In the talent space of tomorrow, HR leaders will be the most sought after profiles and people with HR skills will be the most competed for. Yes, I’m biased as I think I have the best job in the world, and because it’s always easier to see how you create value vs how others create value. Ask a marketing person what will be the talent in highest demand in the near future and they’ll give you the same spiel. We all use the same argument for why our different skill sets are needed – and that’s also why diversity of skills are needed to build a successful company.
Even taking my bias into account, there’s no denying what we in the HR industry are currently experiencing. There are job offers from the left, from the right – from every angle you look. Our profession has never seen anything like it. HR and People Managers have never been more important than in today’s turbulent times where people are seeking a clear and compelling purpose from their future employers.
The big question then becomes not about whose role or skills are more important, but what is the future we all need to work towards?
Today, companies want to tailor their products for their customers or more accurately put, their customers want a personalised experience. It doesn’t matter if your customers are buying a new car that allows them to manually adjust the colours of the user interface in their car’s entertainment system, or if they are logging into their TikTok account and receiving a tailored experience. No matter what the product, or who the customer is, they expect personalisation.
It might not have been a top-of-mind demand for many of us already working as HR leaders, but the generation entering the work market today knows nothing else. Most of their experiences with brands are tailored to them and their interests. And they have the same expectation of a work environment and employer – a personalised employee experience.
It’s not enough for a company to have a strong EVP that helps their (future) employees understand what they offer and why they should be the employer of choice. The experience needs to be more granular, it needs to be bespoke to each individual. We already talk about situation-based leadership as a necessity to tap into people’s potential, and now we need to level up to also provide a personalised employee experience that allows our people to do their best work.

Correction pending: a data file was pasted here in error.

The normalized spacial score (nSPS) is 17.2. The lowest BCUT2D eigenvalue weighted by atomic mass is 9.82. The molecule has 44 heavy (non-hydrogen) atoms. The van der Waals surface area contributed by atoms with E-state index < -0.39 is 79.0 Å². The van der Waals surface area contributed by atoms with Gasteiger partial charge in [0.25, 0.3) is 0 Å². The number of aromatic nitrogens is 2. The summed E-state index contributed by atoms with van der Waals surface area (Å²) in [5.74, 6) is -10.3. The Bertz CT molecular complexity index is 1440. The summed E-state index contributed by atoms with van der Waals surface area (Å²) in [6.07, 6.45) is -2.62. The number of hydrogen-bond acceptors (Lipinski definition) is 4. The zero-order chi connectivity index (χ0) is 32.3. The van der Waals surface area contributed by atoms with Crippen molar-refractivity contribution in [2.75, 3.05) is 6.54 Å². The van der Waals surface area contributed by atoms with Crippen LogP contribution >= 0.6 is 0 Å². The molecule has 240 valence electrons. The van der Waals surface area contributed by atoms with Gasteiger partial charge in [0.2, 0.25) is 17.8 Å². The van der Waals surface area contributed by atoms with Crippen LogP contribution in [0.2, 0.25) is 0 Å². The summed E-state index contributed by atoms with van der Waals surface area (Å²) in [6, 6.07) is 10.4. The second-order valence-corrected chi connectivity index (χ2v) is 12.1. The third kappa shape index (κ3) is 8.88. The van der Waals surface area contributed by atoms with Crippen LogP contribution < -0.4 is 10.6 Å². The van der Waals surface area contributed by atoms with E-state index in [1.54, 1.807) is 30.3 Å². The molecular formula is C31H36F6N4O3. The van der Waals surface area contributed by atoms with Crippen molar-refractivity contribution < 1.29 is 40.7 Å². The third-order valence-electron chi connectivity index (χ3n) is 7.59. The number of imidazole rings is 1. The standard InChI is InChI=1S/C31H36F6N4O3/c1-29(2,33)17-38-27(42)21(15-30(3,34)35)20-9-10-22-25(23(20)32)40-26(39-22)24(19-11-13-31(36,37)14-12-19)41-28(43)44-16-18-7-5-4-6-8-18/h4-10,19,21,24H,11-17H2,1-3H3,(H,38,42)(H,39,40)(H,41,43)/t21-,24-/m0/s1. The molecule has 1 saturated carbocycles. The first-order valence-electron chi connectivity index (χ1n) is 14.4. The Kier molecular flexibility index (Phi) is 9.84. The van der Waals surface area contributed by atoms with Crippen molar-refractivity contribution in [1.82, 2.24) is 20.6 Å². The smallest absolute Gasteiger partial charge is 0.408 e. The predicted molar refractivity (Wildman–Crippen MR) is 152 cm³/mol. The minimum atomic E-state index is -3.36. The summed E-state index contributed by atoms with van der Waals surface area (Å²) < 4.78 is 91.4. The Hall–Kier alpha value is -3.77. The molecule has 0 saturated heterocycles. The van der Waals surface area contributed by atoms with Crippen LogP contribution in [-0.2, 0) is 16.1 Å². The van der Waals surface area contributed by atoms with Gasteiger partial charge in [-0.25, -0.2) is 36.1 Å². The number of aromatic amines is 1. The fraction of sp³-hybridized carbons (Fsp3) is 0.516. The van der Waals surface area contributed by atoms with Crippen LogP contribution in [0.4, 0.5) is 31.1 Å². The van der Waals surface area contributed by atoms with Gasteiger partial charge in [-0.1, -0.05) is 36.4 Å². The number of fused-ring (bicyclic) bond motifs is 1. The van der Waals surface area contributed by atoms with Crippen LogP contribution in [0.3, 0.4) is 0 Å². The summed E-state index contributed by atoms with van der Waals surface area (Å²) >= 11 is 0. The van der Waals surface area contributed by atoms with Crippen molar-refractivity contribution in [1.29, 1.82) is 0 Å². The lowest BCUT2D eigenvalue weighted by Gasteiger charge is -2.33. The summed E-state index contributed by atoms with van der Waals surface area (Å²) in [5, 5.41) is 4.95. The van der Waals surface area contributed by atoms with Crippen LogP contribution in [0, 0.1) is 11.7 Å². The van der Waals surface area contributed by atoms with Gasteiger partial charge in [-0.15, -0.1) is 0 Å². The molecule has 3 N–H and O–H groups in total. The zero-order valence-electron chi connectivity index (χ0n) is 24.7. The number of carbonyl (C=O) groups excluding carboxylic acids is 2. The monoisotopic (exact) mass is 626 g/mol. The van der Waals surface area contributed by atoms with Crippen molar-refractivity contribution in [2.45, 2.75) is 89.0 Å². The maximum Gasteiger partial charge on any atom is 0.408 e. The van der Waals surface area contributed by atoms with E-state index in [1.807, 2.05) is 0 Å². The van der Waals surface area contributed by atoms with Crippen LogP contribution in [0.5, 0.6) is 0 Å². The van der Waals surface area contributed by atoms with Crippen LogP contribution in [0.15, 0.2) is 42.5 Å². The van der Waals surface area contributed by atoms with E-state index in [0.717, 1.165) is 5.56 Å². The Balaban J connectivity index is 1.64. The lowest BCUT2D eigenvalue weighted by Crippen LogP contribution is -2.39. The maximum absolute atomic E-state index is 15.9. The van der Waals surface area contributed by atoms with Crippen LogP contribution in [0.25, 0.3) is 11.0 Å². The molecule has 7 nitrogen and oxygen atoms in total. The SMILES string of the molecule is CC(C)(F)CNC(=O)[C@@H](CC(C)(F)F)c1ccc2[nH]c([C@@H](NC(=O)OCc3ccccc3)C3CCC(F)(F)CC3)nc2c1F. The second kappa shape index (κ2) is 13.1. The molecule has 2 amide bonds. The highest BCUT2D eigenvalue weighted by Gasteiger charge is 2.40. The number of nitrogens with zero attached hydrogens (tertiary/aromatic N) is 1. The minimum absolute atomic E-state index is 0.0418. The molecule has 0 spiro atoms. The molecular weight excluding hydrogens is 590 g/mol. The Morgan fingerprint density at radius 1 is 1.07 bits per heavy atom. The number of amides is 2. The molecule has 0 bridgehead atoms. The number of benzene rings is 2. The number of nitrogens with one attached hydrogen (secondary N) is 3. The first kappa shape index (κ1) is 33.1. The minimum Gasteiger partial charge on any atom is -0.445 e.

At Spotify we solve this in a few ways. First of all, our Work From Anywhere program allows our people to work from locations and in environments that allow them to be their best selves. The key is collaboration between those meeting in person in an office and those meeting virtually. We provide streamlined tools and are developing ways of personalising the information presented to our employees – a great example of this is Disco. Or look at it this way: if an employee is reading an article on parental leave in our handbook, we should present them with the opportunity to also apply for parental leave in the same place. And when they apply for parental leave, we should inform the manager on how to order baby swag and find a contractor or start the hiring process to find a parental leave cover. It’s all about simplifying access to information, and automating as much as possible to remove room for human error and connect the dots to increase the employee experience. This in turn makes HR deliver what is needed just in time which also helps increase speed of the organisation. This is more important than ever with a distributed workforce in a highly competitive market.
There’s also a need to personalise the experience in the office. Some people need quiet, some people need social interaction and some need whiteboards covering the wall. Most need a variation of it all and it needs to be available just in time. At the same time they need to feel comfortable and “at home”.
We don’t believe in blanket flexibility – where the entire office can be modified in the same way. That seems smart and cost efficient at first glance, because you can adapt the workspace and don’t have to invest as much in remodelling and adding more space. However, the organisation should instead be offering bespoke flexibility, where each team can work with the office designers on what elements of flexibility their specific team needs. It may be more expensive on paper at the beginning but in the long-term you and your employees will reap the rewards. Investment in spaces and tools are an investment in people and their productivity. For instance if HR can design their own space based on their needs, the entire team will be more successful. HR might need high tech conference rooms for virtual training, many small rooms for confidential 1:1s. IT needs to be at the same location all the time so people in need of IT support know where to find them. Engineering teams need lots of white boards and room for pair programming etc. By allowing each team to design their own space you personalise their experience to their needs and you set your organisation up for success.
You can read more about the approach of designing this kind of workplace in Sonya’s post on dynamic workplaces.
All and all – change is constant – the new generation entering the workforce have higher expectations of a personalised experience and the uncertainties around us keep increasing. HR is there to help guide your organisation and plays an even more business critical role in the organisations of the future.
In HR, we have the best job ever.